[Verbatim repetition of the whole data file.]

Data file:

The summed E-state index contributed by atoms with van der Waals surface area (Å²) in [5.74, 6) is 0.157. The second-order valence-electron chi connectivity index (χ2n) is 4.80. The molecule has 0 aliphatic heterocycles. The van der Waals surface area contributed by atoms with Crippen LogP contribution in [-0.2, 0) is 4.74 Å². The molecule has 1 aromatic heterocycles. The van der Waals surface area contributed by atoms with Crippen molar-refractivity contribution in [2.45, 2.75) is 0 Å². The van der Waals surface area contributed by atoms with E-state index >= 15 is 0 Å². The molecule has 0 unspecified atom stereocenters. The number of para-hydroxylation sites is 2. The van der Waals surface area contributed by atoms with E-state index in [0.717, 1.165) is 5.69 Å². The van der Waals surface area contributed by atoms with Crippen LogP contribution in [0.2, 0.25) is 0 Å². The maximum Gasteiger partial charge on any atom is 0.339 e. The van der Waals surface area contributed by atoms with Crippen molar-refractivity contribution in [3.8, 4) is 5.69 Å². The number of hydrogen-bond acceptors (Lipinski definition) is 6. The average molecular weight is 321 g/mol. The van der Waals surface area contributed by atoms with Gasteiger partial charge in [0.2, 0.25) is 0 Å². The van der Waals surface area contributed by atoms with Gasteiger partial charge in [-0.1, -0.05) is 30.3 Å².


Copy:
The summed E-state index contributed by atoms with van der Waals surface area (Å²) in [5.74, 6) is 0.157. The second-order valence-electron chi connectivity index (χ2n) is 4.80. The molecule has 0 aliphatic heterocycles. The van der Waals surface area contributed by atoms with Crippen LogP contribution in [-0.2, 0) is 4.74 Å². The molecule has 1 aromatic heterocycles. The van der Waals surface area contributed by atoms with Crippen molar-refractivity contribution in [2.45, 2.75) is 0 Å². The van der Waals surface area contributed by atoms with E-state index >= 15 is 0 Å². The molecule has 0 unspecified atom stereocenters. The number of para-hydroxylation sites is 2. The van der Waals surface area contributed by atoms with E-state index in [0.717, 1.165) is 5.69 Å². The van der Waals surface area contributed by atoms with Crippen LogP contribution in [0.2, 0.25) is 0 Å². The maximum Gasteiger partial charge on any atom is 0.339 e. The van der Waals surface area contributed by atoms with Crippen molar-refractivity contribution in [3.8, 4) is 5.69 Å². The number of hydrogen-bond acceptors (Lipinski definition) is 6. The average molecular weight is 321 g/mol. The van der Waals surface area contributed by atoms with Gasteiger partial charge in [0.2, 0.25) is 0 Å². The van der Waals surface area contributed by atoms with Gasteiger partial charge in [-0.1, -0.05) is 30.3 Å².